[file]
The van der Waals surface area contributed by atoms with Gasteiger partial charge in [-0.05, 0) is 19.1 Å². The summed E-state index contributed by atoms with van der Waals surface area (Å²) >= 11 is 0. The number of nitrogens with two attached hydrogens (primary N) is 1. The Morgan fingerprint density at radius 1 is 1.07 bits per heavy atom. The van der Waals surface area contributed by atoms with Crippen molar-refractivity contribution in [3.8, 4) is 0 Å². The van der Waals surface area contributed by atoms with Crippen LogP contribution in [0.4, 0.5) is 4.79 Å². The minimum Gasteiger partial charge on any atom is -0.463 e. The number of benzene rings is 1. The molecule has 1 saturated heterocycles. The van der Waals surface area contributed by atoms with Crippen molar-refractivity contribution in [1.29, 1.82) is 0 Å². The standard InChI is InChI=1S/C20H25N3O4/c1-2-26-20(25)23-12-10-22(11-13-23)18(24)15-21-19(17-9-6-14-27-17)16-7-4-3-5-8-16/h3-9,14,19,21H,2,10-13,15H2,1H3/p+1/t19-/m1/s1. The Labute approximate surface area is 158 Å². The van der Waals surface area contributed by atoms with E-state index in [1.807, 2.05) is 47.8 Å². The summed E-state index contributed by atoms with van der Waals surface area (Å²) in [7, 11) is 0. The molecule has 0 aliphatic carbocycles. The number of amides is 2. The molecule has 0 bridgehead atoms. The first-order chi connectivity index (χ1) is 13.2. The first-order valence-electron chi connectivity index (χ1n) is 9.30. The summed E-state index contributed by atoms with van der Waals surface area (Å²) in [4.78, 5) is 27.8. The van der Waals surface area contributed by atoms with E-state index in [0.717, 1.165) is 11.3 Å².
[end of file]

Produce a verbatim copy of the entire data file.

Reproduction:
The van der Waals surface area contributed by atoms with Gasteiger partial charge in [-0.05, 0) is 19.1 Å². The summed E-state index contributed by atoms with van der Waals surface area (Å²) >= 11 is 0. The number of nitrogens with two attached hydrogens (primary N) is 1. The Morgan fingerprint density at radius 1 is 1.07 bits per heavy atom. The van der Waals surface area contributed by atoms with Crippen molar-refractivity contribution in [3.8, 4) is 0 Å². The van der Waals surface area contributed by atoms with Crippen LogP contribution in [0.4, 0.5) is 4.79 Å². The minimum Gasteiger partial charge on any atom is -0.463 e. The number of benzene rings is 1. The molecule has 1 saturated heterocycles. The van der Waals surface area contributed by atoms with Crippen molar-refractivity contribution in [1.29, 1.82) is 0 Å². The standard InChI is InChI=1S/C20H25N3O4/c1-2-26-20(25)23-12-10-22(11-13-23)18(24)15-21-19(17-9-6-14-27-17)16-7-4-3-5-8-16/h3-9,14,19,21H,2,10-13,15H2,1H3/p+1/t19-/m1/s1. The Labute approximate surface area is 158 Å². The van der Waals surface area contributed by atoms with E-state index in [1.807, 2.05) is 47.8 Å². The summed E-state index contributed by atoms with van der Waals surface area (Å²) in [7, 11) is 0. The molecule has 0 aliphatic carbocycles. The number of amides is 2. The molecule has 0 bridgehead atoms. The first-order chi connectivity index (χ1) is 13.2. The first-order valence-electron chi connectivity index (χ1n) is 9.30. The summed E-state index contributed by atoms with van der Waals surface area (Å²) in [4.78, 5) is 27.8. The van der Waals surface area contributed by atoms with E-state index in [0.717, 1.165) is 11.3 Å².